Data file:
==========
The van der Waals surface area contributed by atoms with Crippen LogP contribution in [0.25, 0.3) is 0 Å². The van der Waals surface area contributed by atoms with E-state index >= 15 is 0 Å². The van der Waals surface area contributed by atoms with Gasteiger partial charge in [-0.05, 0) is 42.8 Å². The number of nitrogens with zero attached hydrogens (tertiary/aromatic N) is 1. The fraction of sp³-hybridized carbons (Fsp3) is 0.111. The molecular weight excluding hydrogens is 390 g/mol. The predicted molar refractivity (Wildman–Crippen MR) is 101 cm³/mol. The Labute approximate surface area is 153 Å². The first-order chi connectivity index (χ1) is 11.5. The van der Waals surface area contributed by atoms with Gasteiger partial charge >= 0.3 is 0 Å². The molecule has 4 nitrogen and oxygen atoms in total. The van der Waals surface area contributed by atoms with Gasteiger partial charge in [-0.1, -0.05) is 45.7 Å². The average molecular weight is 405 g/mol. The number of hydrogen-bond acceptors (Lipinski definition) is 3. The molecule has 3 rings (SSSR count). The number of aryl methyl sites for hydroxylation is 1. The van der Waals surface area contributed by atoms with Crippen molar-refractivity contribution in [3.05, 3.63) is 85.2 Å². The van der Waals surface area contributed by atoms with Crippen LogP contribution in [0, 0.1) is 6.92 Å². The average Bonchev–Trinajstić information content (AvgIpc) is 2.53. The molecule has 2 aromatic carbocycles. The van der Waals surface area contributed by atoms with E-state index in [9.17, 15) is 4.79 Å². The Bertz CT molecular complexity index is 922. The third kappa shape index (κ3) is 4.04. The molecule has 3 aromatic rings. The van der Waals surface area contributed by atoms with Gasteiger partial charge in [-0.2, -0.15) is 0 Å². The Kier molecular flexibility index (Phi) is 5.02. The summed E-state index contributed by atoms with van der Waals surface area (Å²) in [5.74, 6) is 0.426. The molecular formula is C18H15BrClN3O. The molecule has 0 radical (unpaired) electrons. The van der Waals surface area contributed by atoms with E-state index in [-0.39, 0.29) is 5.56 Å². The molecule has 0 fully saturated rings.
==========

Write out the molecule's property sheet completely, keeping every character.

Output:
The van der Waals surface area contributed by atoms with Crippen LogP contribution in [0.25, 0.3) is 0 Å². The van der Waals surface area contributed by atoms with E-state index >= 15 is 0 Å². The van der Waals surface area contributed by atoms with Gasteiger partial charge in [-0.05, 0) is 42.8 Å². The number of nitrogens with zero attached hydrogens (tertiary/aromatic N) is 1. The fraction of sp³-hybridized carbons (Fsp3) is 0.111. The molecular weight excluding hydrogens is 390 g/mol. The predicted molar refractivity (Wildman–Crippen MR) is 101 cm³/mol. The Labute approximate surface area is 153 Å². The first-order chi connectivity index (χ1) is 11.5. The van der Waals surface area contributed by atoms with Gasteiger partial charge >= 0.3 is 0 Å². The molecule has 4 nitrogen and oxygen atoms in total. The van der Waals surface area contributed by atoms with Gasteiger partial charge in [-0.1, -0.05) is 45.7 Å². The average molecular weight is 405 g/mol. The number of hydrogen-bond acceptors (Lipinski definition) is 3. The molecule has 3 rings (SSSR count). The number of aryl methyl sites for hydroxylation is 1. The van der Waals surface area contributed by atoms with Crippen molar-refractivity contribution in [3.05, 3.63) is 85.2 Å². The van der Waals surface area contributed by atoms with Crippen LogP contribution in [0, 0.1) is 6.92 Å². The average Bonchev–Trinajstić information content (AvgIpc) is 2.53. The molecule has 2 aromatic carbocycles. The van der Waals surface area contributed by atoms with E-state index in [9.17, 15) is 4.79 Å². The Bertz CT molecular complexity index is 922. The third kappa shape index (κ3) is 4.04. The molecule has 3 aromatic rings. The van der Waals surface area contributed by atoms with Gasteiger partial charge in [-0.2, -0.15) is 0 Å². The Kier molecular flexibility index (Phi) is 5.02. The summed E-state index contributed by atoms with van der Waals surface area (Å²) in [5.74, 6) is 0.426. The molecular formula is C18H15BrClN3O. The molecule has 0 radical (unpaired) electrons. The van der Waals surface area contributed by atoms with E-state index in [-0.39, 0.29) is 5.56 Å². The molecule has 0 fully saturated rings.